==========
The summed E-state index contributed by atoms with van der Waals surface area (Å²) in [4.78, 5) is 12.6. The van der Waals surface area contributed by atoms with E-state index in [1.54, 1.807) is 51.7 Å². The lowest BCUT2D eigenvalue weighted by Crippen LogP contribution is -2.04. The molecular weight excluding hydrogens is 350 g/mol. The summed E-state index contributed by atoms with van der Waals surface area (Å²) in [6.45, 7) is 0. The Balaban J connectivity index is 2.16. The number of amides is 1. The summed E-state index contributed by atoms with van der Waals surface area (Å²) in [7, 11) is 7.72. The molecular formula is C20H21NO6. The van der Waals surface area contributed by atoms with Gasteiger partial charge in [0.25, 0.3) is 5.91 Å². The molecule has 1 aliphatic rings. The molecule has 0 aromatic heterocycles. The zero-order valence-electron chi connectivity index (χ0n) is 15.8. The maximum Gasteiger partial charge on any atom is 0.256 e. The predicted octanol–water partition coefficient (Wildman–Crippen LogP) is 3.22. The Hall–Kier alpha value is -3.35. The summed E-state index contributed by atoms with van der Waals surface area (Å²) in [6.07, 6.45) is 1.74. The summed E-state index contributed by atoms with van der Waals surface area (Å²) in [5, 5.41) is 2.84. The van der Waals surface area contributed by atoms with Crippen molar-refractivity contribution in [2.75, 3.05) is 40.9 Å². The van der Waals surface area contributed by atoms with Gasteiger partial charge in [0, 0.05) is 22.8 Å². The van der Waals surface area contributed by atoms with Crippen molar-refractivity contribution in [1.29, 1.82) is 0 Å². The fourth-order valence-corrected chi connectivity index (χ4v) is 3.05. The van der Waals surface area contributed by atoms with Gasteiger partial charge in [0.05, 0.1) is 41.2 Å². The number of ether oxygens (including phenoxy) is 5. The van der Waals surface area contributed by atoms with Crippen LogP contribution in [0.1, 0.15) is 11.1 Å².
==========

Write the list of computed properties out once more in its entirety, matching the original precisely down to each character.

The summed E-state index contributed by atoms with van der Waals surface area (Å²) in [4.78, 5) is 12.6. The van der Waals surface area contributed by atoms with E-state index in [1.54, 1.807) is 51.7 Å². The lowest BCUT2D eigenvalue weighted by Crippen LogP contribution is -2.04. The molecular weight excluding hydrogens is 350 g/mol. The summed E-state index contributed by atoms with van der Waals surface area (Å²) in [6.45, 7) is 0. The Balaban J connectivity index is 2.16. The number of amides is 1. The summed E-state index contributed by atoms with van der Waals surface area (Å²) in [7, 11) is 7.72. The molecular formula is C20H21NO6. The van der Waals surface area contributed by atoms with Gasteiger partial charge in [0.25, 0.3) is 5.91 Å². The molecule has 1 aliphatic rings. The molecule has 0 aromatic heterocycles. The zero-order valence-electron chi connectivity index (χ0n) is 15.8. The maximum Gasteiger partial charge on any atom is 0.256 e. The predicted octanol–water partition coefficient (Wildman–Crippen LogP) is 3.22. The Hall–Kier alpha value is -3.35. The summed E-state index contributed by atoms with van der Waals surface area (Å²) in [6.07, 6.45) is 1.74. The summed E-state index contributed by atoms with van der Waals surface area (Å²) in [5, 5.41) is 2.84. The van der Waals surface area contributed by atoms with Crippen molar-refractivity contribution in [2.75, 3.05) is 40.9 Å². The van der Waals surface area contributed by atoms with Gasteiger partial charge in [0, 0.05) is 22.8 Å². The van der Waals surface area contributed by atoms with Crippen molar-refractivity contribution in [1.29, 1.82) is 0 Å². The fourth-order valence-corrected chi connectivity index (χ4v) is 3.05. The van der Waals surface area contributed by atoms with Gasteiger partial charge in [0.05, 0.1) is 41.2 Å². The number of ether oxygens (including phenoxy) is 5. The van der Waals surface area contributed by atoms with Crippen LogP contribution in [0.1, 0.15) is 11.1 Å².